Democratisation is defined as a change in political regimewithin a sovereign state from non- democracy to democracy. It is a process thatchanges political life, it is not an event.
This essay will discuss how theearly modernisation theory analysis of provisions proved uncertain and culturalexceptional arguments are identified merely as an intervening variable inregards to the Arab Spring. The theories of development imbalances and nationbuilding set backs are the main reasons as to why democracy failed in theMiddle East and North Africa. Samuel Huntingdon had described this global change as”Democracy’s Third Wave”. Most democratic transitions, resembling what had occurredduring the Arab Spring are mostly due to either political pacts, breakdownsbetween civil and military elites, international pressure or in this casegrassroots movements demanding a change. TheMiddle East and North Africa saw mass social protests for democratisation andjustice that led to the disintegrating of the longstanding authoritariangovernments in Tunisia and Egypt in 2011. The financial meltdown of 2008 in theMiddle East and North Africa had a consequently global economic crisis which ledto rising food prices, resulting in strikes and street protests in Egypt. Thereand elsewhere in the region, the mixture of high unemployment, high cost ofliving, and authoritarian rule heightened popular frustration. The proteststhen spread quickly to Morocco in February 2011 in a rush to get justice fromthe authoritarian regimes.
The protests sparked elections in Tunisia, Moroccoand Egypt. Despite the uprisings that led to the ArabSpring; Egypt, Libya, or Tunisia under the dictatorships of Mubarak, Qadhafi,and Ben Ali, these countries have never had a fully institutionalisedtotalitarian regime.Currentdemocratisation theory lends itself to the early modernisation approach of the1950’s and 1960’s. Seymour Martin Lipset argued in 1959 through hismodernisation approach, the importance of various social and economic aspectsare essential to either liberal democracies or are required fordemocratisation. He demonstrated and directly linked democracy to thesocio-economic development of modernisation of a country. He classified largegroups of states in categories: stable and unstable democracies anddictatorships. He consequently compared them in terms of wealth and levels of industrialisation, education and urbanisation. The modernisation approach argued thatbeyond certain thresholds of economic development, societies became toomultifaceted and socially organised to be governed by authoritarian means.
The modernisation approach exhibited that countries ofa high income were more likely to be democratic and rising urbanisation,literacy and non agricultural employment which are indicators of socialmobilisation were associated with a heightened tendency to political participation.The modernisation approach however has problems in identifying the precipicesof modernisation required for democracy and beyond which authoritarianismceases to be feasible. In addition, modernisation levels are not conclusive andthey constitute to an environment that may be more or less facilitative ofcertain kinds of regime, preventing democracy only at the very lowest levelsand authoritarianism only at the very highest levels. Consequently, themodernisation approach can merely suggest that middle-income levelsrepresentative of the contemporary Middle East, democratisation is possible byno means necessary but it also exhibits about what conditions allowauthoritarianism to remain possible at such levels.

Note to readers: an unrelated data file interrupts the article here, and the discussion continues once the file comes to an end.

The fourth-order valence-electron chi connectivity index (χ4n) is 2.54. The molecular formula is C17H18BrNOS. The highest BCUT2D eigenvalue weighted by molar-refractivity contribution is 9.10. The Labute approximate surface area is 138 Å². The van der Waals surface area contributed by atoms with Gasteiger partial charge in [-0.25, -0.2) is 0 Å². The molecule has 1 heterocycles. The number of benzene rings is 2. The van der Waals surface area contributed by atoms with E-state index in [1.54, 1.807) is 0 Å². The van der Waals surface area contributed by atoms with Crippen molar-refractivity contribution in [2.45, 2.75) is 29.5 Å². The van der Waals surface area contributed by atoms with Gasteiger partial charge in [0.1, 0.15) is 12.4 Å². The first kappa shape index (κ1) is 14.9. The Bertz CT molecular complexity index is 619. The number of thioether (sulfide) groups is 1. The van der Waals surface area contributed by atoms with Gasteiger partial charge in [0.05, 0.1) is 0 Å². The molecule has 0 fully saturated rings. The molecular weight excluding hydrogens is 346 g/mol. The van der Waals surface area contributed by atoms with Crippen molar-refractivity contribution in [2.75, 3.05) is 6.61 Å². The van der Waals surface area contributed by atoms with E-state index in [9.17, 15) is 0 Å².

As a direct challenge to Lipset’s thesis both in termsof the approach and the essence of the arguments used, Dankwurt Rustow had claimedthat factors that stabilise a democratic regime ‘may not be the ones that brought it into existence’ and that many pathsto democracy may exist. He further went on to say democratisation need not be a’socially uniform’ process and that the views of citizens may differ from theviews of the politicians who live in the same place at the same time. Therelevance of the democratisation theory seems more questionable in the MiddleEast and Northern Africa.
Some have always regarded the region as exceptionallyculturally resistant to democratisation and the Middle East’s and NorthAfrica’s early liberal regimes quickly gave way to seemingly toughauthoritarianism after independence. Despite this, many scholars identified agrowing demand for democratisation and some movement towards it in the 1990s. Giventhe vagueness, the Middle East and North Africa can be interpreted to begenerally compatible with the argument that modernisation matters. Nonetheless,because democratisation did not happen in the Middle East and North Africa atthe income levels that produced some democratisation somewhere else, some mayargue that the cultural exceptionalism has decreased the relationship betweenincreased development and increased democratisation.